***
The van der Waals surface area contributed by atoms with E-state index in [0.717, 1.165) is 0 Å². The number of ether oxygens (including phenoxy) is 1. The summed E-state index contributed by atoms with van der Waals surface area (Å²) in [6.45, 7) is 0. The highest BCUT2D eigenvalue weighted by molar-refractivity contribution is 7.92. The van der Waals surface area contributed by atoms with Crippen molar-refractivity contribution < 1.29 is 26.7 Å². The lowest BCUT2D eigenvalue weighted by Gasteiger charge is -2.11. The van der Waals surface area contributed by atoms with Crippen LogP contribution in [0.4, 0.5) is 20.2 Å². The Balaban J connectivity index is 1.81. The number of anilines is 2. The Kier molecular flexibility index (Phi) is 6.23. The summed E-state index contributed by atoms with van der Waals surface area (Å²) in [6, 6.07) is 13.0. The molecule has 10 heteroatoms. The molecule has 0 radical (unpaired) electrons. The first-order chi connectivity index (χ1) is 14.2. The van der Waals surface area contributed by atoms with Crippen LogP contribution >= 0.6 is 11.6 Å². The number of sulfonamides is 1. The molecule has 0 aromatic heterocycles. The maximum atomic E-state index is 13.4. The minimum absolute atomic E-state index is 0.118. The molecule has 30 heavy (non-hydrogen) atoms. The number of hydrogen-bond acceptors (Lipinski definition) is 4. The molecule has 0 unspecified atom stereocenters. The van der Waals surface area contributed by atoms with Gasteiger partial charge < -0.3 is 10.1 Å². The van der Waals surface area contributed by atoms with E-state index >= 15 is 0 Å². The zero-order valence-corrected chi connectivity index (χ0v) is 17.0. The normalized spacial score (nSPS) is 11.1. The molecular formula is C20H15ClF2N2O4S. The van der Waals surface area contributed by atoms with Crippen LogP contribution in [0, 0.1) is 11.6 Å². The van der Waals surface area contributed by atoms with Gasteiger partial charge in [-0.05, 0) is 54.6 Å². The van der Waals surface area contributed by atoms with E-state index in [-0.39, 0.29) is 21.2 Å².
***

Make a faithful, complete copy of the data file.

The van der Waals surface area contributed by atoms with E-state index in [0.717, 1.165) is 0 Å². The number of ether oxygens (including phenoxy) is 1. The summed E-state index contributed by atoms with van der Waals surface area (Å²) in [6.45, 7) is 0. The highest BCUT2D eigenvalue weighted by molar-refractivity contribution is 7.92. The van der Waals surface area contributed by atoms with Crippen molar-refractivity contribution < 1.29 is 26.7 Å². The lowest BCUT2D eigenvalue weighted by Gasteiger charge is -2.11. The van der Waals surface area contributed by atoms with Crippen LogP contribution in [0.4, 0.5) is 20.2 Å². The Balaban J connectivity index is 1.81. The number of anilines is 2. The Kier molecular flexibility index (Phi) is 6.23. The summed E-state index contributed by atoms with van der Waals surface area (Å²) in [6, 6.07) is 13.0. The molecule has 10 heteroatoms. The molecule has 0 radical (unpaired) electrons. The first-order chi connectivity index (χ1) is 14.2. The van der Waals surface area contributed by atoms with Crippen LogP contribution >= 0.6 is 11.6 Å². The number of sulfonamides is 1. The molecule has 0 aromatic heterocycles. The maximum atomic E-state index is 13.4. The minimum absolute atomic E-state index is 0.118. The molecule has 30 heavy (non-hydrogen) atoms. The number of hydrogen-bond acceptors (Lipinski definition) is 4. The molecule has 0 unspecified atom stereocenters. The van der Waals surface area contributed by atoms with Gasteiger partial charge < -0.3 is 10.1 Å². The van der Waals surface area contributed by atoms with E-state index >= 15 is 0 Å². The zero-order valence-corrected chi connectivity index (χ0v) is 17.0. The normalized spacial score (nSPS) is 11.1. The molecular formula is C20H15ClF2N2O4S. The van der Waals surface area contributed by atoms with Crippen LogP contribution in [0, 0.1) is 11.6 Å². The van der Waals surface area contributed by atoms with Gasteiger partial charge in [-0.05, 0) is 54.6 Å². The van der Waals surface area contributed by atoms with E-state index in [-0.39, 0.29) is 21.2 Å².